Better border security needed, Turner says

Democratic Report: Transforming the Southern Border

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A top Democratic lawmaker criticized the Bush administration's approach to securing the border along Mexico and released a report calling for better planning, more personnel and investment and greater use of modern technologies.

In a conference call today with reporters, Rep. Jim Turner (D-Texas), the ranking member on the House Select Homeland Security Committee, said the southern border is porous and the infrastructure at the ports of entry inadequate for dealing with the growing trade and commerce.

Turner said his staff, which has been engaged in an extensive investigation during the past six months, found insufficient staffing, a lack of intelligence sharing with border officials, inadequate detention facilities and failure to develop a long-term border security strategy.

Turner wants better technologies along the border for around-the-clock monitoring. He cited motion-detection equipment, surveillance cameras and unmanned aerial vehicles, all of which are currently being used in some capacity.

U.S. Border Patrol officials are also planning to upgrade their Integrated Surveillance Intelligence System (ISIS) program, which could cost nearly $2 billion, that incorporates many different types of detection technologies and communication equipment. The initiative would address gaps faced by border patrol agents, such as insufficient electronic border coverage; aging or inadequate equipment; limited capability of chemical, biological, radiological, nuclear and explosive detectors; and sensors unable to distinguish between animals and humans.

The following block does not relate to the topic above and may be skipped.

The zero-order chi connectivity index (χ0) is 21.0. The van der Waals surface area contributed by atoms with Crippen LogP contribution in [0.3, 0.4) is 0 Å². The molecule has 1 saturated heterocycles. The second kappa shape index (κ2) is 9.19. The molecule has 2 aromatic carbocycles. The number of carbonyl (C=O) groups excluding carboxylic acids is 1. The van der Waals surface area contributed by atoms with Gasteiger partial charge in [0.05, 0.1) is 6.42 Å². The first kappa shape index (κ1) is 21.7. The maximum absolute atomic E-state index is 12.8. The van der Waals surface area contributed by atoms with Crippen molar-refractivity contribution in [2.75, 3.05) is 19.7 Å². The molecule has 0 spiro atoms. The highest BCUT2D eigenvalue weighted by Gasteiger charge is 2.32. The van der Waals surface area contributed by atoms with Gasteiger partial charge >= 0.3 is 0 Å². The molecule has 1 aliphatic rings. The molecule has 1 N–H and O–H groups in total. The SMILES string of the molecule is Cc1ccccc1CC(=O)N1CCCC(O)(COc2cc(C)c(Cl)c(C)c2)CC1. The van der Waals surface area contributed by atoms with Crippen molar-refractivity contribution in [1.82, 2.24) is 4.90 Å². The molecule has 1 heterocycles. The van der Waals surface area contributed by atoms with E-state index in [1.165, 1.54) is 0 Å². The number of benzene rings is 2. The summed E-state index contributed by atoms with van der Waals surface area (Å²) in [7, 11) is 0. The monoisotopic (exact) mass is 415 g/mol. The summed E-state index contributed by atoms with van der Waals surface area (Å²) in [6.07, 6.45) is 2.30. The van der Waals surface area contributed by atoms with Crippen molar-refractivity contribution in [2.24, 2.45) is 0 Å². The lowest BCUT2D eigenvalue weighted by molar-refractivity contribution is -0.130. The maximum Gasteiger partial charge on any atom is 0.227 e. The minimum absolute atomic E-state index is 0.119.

Turner's report recommends spending $49 million on radiation-detection monitors and $200 million for remote video surveillance along the border.

That's a drop in the bucket considering what the federal government spends across departments and agencies on homeland security, Turner said. "These are investments we cannot afford not to make because the consequences and loss of life and economic damage that flow from another [Sept. 11, 2001] type of attack far exceed the investments that we're talking about making here," he said.

Turner, who plans to introduce a bill next week incorporating many of the report's recommendations, said he wants to develop a comprehensive border strategy, create a $1 billion infrastructure investment fund, double law enforcement personnel at the borders, make all intelligence databases interoperable, and better support the U.S. Visitor and Immigrant Status Indicator Technology program.

Turner said he spoke with Rep. Christopher Cox (R-Calif.), who chairs the Homeland Security Select Committee, yesterday and handed him a copy of the report. Both Democratic and Republican staffs had traveled together on many of the investigative trips, Turner said.


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